DISCUSSION

This experimental study provides in vitro evidence that R753Q SNP paralyzes TLR2-mediated immune signaling in response to CMV. This observation could serve as a putative biologic mechanism underlying the clinical association between TLR2 R753Q SNP and a higher degree of CMV replication and higher incidence of CMV disease in humans.

The human TLR2 gene, which is located in chromosome 4q32, contains at least 89 SNPs, including 17 that modify bases in the coding sequence of exon III [9]. Nine SNPs are non-synonymous and two (R677W and R753Q) were characterized to impair TLR2 function [10-12]. Because TLR2 recognizes a wide repertoire of pathogen-associated molecular patterns from Gram-positive bacteria (PGN), mycobacteria (lipoarabinomannan), parasites (glycophosphatidylinositol), fungi (zymosan), and viruses (envelope proteins), there is considerable interest in investigating the potential association between functional impairment in this receptor and various human infections [9, 13]. In this regard, TLR2 R753Q SNP has been suggested to influence the risk of infection due to S. aureus [10], Mycobacterium tuberculosis [11], Borrelia burgdorferi [14], and Treponema pallidum [15].

Previously, we reported that patients with TLR2 R753Q SNP were more likely to develop CMV disease after liver transplantation [5]. Our present study provides the biologic explanation for this clinical observation by demonstrating that variant cells with TLR2 R753Q SNP failed to recognize CMVgB [2]. This impaired innate viral recognition may impede development of a more robust antiviral immune mechanism thereby translating to a higher incidence of clinical disease. It is unclear whether R753Q SNP results in an impaired ligand-receptor attachment or impaired engagement of downstream adapter molecules. The location of the R753Q SNP within a group of highly conserved amino acids at the C-terminal of TLR2 (i.e., cytoplasmic Toll-interleukin 1 receptor domain) suggest that R753Q SNP may impede the engagement of MyD88 adapter protein; however, this remains to be demonstrated. Currently, what is known is that, in vitro, R753Q SNP in TLR2 is associated with impaired NF-κB activation during exposure to CMV and bacterial lipoproteins [12]. These findings expand on our previous observations [5] and those of others [3] that TLR2 is an important component in the immunopathogenesis of CMV in humans. We emphasize however that the clinical relevance of TLR2 has been suggested only in immunocompromised transplant recipients, and its importance in the pathogenesis of CMV in healthy individuals has yet to be demonstrated.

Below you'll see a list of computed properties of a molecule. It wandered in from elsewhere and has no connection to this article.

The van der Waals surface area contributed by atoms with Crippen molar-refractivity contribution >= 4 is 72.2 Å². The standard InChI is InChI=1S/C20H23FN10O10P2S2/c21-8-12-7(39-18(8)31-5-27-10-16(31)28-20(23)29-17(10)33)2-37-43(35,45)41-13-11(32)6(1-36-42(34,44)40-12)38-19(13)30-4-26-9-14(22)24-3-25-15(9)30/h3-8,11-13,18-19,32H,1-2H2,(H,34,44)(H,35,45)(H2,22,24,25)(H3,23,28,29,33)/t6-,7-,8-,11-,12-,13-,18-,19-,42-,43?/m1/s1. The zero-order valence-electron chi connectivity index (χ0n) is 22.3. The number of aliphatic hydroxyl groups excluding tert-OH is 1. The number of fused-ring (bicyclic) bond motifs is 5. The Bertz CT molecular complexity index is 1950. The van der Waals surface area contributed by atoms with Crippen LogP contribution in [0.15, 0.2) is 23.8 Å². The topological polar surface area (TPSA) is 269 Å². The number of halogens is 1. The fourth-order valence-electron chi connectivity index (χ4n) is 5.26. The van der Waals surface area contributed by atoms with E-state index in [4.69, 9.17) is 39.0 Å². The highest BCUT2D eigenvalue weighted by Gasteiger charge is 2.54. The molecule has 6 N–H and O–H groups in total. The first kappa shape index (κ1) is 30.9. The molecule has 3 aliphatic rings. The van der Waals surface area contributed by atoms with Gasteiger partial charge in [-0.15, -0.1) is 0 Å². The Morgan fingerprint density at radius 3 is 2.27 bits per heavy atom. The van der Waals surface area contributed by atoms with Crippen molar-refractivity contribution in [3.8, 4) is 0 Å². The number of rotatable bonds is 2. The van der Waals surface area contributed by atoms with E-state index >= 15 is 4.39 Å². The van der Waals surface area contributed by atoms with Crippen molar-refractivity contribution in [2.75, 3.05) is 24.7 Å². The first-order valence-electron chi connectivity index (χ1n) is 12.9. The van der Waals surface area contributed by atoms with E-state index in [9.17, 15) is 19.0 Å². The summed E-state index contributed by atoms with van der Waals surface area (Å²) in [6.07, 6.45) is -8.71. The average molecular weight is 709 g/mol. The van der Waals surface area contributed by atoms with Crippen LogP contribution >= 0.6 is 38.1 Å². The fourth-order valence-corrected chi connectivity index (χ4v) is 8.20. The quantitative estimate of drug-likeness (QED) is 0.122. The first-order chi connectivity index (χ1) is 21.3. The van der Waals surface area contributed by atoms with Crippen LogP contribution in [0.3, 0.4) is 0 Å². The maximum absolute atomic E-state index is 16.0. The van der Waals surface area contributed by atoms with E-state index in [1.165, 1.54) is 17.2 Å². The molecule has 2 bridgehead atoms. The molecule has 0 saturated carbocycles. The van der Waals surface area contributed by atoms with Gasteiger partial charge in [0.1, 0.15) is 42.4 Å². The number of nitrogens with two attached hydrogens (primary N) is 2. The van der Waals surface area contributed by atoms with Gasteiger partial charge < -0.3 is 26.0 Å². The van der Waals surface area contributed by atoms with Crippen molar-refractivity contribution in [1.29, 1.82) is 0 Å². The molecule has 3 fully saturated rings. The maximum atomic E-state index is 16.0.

In conclusion, this study demonstrates that the R753Q SNP impairs TLR2-mediated immune signaling in response to CMV. This specific functional genetic variation, which is reported in 3-12% of humans, has a potential clinical application as a prognostic marker for a heightened risk of CMV disease. As subunit CMV vaccines are being developed clinically, with gB as a major component, it is anticipated that immune responses to vaccination may be impaired in individuals with TLR2 R753Q SNP. These potential clinical implications should encourage the conduct of more studies to confirm our observations, and to assess other functional TLR SNPs and their relevance to human infections.

ACKNOWLEDGMENTS

We thank Ms. Teresa Hoff for manuscript preparation.

Funding Source: This study was funded by the Mayo Clinic Department of Medicine (to RRR), Transplant Center Scholarly Award of the William J von Leibig Transplant Center (to RRR), and Mayo CR20 Award (to RRR). This publication was made possible by Grant Number 1 UL1 RR024150 from the National Center for Research Resources (NCRR), a component of the National Institutes of Health (NIH), and the NIH Roadmap for Medical Research. Its contents are solely the responsibility of the authors and do not necessarily represent the official view of NCRR or NIH.

Footnotes

There are no conflicts of interest for all authors.

This study was presented in part during the joint meeting of the Interscience Conference on Antimicrobial Agents and Chemotherapy and the Infectious Disease Society of America, Washington DC, October 2008.